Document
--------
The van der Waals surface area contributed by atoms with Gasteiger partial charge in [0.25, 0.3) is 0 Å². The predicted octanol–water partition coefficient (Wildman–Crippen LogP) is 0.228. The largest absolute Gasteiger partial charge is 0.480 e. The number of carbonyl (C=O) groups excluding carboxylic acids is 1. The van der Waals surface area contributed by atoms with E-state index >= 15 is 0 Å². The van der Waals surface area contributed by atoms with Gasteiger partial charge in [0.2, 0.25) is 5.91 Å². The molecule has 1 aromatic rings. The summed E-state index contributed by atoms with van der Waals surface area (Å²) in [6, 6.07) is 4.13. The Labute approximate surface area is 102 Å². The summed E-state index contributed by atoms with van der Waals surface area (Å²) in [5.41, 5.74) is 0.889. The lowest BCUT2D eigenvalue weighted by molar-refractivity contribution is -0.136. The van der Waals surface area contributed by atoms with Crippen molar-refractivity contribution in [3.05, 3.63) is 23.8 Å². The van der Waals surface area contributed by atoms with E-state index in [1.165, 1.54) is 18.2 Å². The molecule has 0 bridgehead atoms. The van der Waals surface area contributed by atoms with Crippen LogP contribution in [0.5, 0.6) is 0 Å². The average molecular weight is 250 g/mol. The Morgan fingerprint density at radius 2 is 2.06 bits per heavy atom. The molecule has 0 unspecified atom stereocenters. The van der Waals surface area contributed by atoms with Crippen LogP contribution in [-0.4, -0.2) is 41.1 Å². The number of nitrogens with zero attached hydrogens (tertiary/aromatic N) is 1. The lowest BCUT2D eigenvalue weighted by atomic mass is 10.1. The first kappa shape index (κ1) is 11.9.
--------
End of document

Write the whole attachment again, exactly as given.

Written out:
The van der Waals surface area contributed by atoms with Gasteiger partial charge in [0.25, 0.3) is 0 Å². The predicted octanol–water partition coefficient (Wildman–Crippen LogP) is 0.228. The largest absolute Gasteiger partial charge is 0.480 e. The number of carbonyl (C=O) groups excluding carboxylic acids is 1. The van der Waals surface area contributed by atoms with E-state index >= 15 is 0 Å². The van der Waals surface area contributed by atoms with Gasteiger partial charge in [0.2, 0.25) is 5.91 Å². The molecule has 1 aromatic rings. The summed E-state index contributed by atoms with van der Waals surface area (Å²) in [6, 6.07) is 4.13. The Labute approximate surface area is 102 Å². The summed E-state index contributed by atoms with van der Waals surface area (Å²) in [5.41, 5.74) is 0.889. The lowest BCUT2D eigenvalue weighted by molar-refractivity contribution is -0.136. The van der Waals surface area contributed by atoms with Crippen molar-refractivity contribution in [3.05, 3.63) is 23.8 Å². The van der Waals surface area contributed by atoms with E-state index in [1.165, 1.54) is 18.2 Å². The molecule has 0 bridgehead atoms. The van der Waals surface area contributed by atoms with Crippen LogP contribution in [0.5, 0.6) is 0 Å². The average molecular weight is 250 g/mol. The Morgan fingerprint density at radius 2 is 2.06 bits per heavy atom. The molecule has 0 unspecified atom stereocenters. The van der Waals surface area contributed by atoms with Crippen LogP contribution in [-0.4, -0.2) is 41.1 Å². The number of nitrogens with zero attached hydrogens (tertiary/aromatic N) is 1. The lowest BCUT2D eigenvalue weighted by atomic mass is 10.1. The first kappa shape index (κ1) is 11.9.